103: Traffic noise and health

Dr Adrian Davis

Top line: Fifty-five per cent of those living in urban areas with more than 250 000 inhabitants in the EU – almost 67 million people – endure daily road noise levels above the lower EU benchmark for excess exposure.

A growing body of research reveals that road transport noise can cause sleep disturbance, cardiovascular disease, elevated hormone levels, psychological problems and even premature death; studies on children have identified cognitive impairment, worsened behaviour and diminished quality of life. People with existing mental or physical health problems are the most likely to be sensitive to traffic noise.1 The serious effects of transport noise have been recognised since the 1970s. For a long time, however, they received relatively little attention while the public focused instead on transport’s air pollution impact. Little effort went into collecting harmonised transport noise data in Europe, which in turn weakened the case for an effective response. Noise is also a problem in rural areas2 where disturbance from traffic noise can be severe even in lightly populated rural areas.

Vehicle noise is created by tyres interacting with the road as well as the noise from engines, exhaust systems, transmissions and brakes. In general, tyre-road interaction is the main cause of noise above 55kph for most cars, with engine noise predominating at lower speeds. Although individual vehicles have become quieter in the past two decades, this is almost entirely due to reduced engine noise, with little effect on tyre noise.3 Cutting motor traffic will clearly be crucial in addressing many of transport’s environmental impacts. As a strategy to reduce noise volumes, however, it has limitations. Reducing car traffic on roads with a high proportion of lorries and busses, for instance, has little impact on the overall traffic noise since car noise is masked by the heaviest vehicles. To be effective the noisiest vehicles have to be targeted first. But even on roads where vehicles produce roughly the same amount of noise (e.g. mostly cars), a traffic reduction of at least 40 % would be needed to start perceiving reduced noise.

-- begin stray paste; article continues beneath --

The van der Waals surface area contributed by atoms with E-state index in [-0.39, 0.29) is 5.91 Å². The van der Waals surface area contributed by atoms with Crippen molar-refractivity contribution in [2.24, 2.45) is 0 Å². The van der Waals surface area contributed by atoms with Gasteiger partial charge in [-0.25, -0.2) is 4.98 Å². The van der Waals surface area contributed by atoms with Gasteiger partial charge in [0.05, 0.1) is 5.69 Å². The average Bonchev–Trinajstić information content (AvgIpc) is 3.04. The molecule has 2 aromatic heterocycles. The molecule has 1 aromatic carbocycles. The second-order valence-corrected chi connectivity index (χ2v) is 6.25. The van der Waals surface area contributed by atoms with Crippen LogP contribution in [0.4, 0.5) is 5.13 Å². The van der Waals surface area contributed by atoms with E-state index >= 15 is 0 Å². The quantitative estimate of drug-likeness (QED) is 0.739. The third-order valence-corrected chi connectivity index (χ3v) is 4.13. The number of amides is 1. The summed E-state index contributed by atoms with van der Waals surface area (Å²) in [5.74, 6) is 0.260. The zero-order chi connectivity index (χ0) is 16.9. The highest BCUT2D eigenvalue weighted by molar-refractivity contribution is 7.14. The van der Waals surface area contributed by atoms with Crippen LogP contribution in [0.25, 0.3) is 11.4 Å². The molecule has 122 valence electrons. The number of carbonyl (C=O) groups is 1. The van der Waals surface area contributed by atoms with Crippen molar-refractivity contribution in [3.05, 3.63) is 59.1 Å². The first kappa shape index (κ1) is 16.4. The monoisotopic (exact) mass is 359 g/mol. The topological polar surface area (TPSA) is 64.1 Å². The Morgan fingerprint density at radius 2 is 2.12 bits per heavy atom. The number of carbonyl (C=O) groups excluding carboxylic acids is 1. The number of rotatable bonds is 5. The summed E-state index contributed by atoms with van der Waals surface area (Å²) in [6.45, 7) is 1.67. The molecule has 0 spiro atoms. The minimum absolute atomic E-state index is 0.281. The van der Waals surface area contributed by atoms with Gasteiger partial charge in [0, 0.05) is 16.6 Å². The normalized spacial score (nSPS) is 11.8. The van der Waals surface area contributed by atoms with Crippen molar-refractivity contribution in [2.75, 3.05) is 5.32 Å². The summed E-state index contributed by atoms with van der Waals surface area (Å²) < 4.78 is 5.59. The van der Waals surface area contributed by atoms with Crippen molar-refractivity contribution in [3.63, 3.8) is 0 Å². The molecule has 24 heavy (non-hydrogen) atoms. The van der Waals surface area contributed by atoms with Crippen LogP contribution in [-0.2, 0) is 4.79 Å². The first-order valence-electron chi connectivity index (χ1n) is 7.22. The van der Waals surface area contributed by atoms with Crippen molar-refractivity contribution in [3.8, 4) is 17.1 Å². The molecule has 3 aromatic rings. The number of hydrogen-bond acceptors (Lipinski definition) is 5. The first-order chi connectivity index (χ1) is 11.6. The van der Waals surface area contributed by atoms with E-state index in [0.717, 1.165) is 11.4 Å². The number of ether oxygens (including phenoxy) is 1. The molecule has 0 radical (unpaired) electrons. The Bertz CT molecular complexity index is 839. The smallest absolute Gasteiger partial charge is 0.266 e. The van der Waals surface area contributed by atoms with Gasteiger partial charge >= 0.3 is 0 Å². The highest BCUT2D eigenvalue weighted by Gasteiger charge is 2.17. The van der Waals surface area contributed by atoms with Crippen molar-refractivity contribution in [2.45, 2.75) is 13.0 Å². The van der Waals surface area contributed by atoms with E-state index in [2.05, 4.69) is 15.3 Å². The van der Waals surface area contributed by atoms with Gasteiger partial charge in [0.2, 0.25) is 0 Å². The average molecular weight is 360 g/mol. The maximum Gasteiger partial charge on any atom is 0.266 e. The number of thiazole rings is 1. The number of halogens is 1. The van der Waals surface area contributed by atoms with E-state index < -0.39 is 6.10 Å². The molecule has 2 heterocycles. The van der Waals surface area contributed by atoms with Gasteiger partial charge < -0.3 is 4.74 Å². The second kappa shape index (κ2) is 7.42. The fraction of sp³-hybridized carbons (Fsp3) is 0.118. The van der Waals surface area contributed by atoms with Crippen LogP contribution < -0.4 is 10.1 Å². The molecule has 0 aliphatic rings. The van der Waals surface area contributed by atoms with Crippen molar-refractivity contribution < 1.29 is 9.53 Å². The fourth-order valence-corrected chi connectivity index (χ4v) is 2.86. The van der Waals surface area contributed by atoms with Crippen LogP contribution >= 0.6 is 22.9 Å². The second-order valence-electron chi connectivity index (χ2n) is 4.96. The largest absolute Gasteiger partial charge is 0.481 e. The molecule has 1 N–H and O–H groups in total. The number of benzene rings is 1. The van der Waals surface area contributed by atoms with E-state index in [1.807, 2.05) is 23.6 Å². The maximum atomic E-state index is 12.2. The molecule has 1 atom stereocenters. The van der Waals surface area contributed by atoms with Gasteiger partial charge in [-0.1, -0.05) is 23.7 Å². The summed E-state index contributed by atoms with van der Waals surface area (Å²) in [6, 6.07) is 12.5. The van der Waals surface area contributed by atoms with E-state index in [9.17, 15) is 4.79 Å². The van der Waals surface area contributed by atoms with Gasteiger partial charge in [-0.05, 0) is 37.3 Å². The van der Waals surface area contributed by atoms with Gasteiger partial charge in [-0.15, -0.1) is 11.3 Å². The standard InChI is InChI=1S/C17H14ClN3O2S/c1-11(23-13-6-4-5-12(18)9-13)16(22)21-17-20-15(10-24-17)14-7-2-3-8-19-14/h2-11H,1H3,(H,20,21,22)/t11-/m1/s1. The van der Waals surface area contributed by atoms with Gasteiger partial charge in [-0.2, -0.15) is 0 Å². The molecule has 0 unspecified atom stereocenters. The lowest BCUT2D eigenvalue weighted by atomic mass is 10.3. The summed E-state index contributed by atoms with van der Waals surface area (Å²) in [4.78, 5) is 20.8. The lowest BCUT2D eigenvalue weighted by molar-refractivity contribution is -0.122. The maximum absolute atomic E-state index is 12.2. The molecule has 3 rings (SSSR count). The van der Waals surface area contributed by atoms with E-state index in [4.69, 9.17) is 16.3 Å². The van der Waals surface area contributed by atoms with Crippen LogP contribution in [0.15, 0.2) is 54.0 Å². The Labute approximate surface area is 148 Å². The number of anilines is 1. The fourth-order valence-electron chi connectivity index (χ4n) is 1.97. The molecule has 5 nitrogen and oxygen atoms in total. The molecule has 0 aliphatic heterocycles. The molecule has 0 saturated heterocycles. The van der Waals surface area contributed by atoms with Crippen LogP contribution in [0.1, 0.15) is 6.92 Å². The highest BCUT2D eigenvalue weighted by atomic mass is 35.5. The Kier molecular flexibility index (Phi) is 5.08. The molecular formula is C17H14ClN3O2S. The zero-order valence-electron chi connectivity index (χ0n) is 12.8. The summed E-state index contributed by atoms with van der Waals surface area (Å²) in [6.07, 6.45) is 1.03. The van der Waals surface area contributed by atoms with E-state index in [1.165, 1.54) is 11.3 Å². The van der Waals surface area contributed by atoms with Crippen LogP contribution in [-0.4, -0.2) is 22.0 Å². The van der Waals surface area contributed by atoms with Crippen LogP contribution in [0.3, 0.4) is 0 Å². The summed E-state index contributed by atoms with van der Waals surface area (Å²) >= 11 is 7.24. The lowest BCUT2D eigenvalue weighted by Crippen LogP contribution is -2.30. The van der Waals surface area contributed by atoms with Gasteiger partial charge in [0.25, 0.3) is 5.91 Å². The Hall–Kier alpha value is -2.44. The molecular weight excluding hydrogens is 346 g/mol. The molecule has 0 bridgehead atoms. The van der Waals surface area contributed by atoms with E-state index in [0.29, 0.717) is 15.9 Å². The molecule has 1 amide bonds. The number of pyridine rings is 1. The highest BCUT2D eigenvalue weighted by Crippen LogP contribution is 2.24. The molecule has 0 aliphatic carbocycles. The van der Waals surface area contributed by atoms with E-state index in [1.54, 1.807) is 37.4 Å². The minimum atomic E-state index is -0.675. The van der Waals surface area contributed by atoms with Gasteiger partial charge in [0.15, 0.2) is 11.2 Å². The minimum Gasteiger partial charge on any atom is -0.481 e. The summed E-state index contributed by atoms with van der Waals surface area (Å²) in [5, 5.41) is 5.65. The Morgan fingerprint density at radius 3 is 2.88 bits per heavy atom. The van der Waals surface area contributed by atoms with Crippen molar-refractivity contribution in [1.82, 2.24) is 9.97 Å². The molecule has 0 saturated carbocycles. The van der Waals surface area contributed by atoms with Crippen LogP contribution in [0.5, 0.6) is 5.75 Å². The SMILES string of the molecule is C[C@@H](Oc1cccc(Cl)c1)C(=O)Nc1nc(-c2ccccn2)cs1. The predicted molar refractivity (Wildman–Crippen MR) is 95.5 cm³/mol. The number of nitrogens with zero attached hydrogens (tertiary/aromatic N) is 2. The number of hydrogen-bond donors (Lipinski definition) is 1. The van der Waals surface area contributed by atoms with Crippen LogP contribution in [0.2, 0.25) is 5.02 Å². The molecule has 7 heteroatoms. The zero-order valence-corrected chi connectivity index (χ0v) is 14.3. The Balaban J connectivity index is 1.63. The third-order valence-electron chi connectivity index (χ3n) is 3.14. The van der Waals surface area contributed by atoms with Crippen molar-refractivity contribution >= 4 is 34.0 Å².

Policymakers therefore need to identify complementary, cost-effective measures that primarily reduce noise at source. These include:

  • technological improvements to vehicles and components, including low noise tyres
  • improvements to infrastructure, such as low noise road surfaces
  • urban planning that limits encroachment close to busy roads, railways or airports
  • traffic management e.g. traffic calming & 20mph speed limits, to control traffic speed
  • restricting access for the noisiest vehicles and aircraft (e.g. at night)

In road transport, as experience in London and elsewhere has demonstrated, technology exists to charge road users according to vehicle type and time of day, with proceeds supporting, for example, expanded public transport systems. As recognition of noise pollution’s impact grows, such technology should facilitate the introduction of creative policies like France’s airport noise charging scheme across the entire transport sector.

1 Stansfeld, S., Haines M. 1997 Environmental noise and health: a review of non-auditory effects. In: IEH report on the non-auditory effects of noise. Leicester: Institute for Environment and Health.
2 Transport for Quality of Life, 2008 Traffic noise in rural areas: personal experiences of people affected. The Noise Association.
3 Transport and Health Study Group, 2011 Health on the Move 2. Ch.6 http://www.transportandhealth.org.uk/

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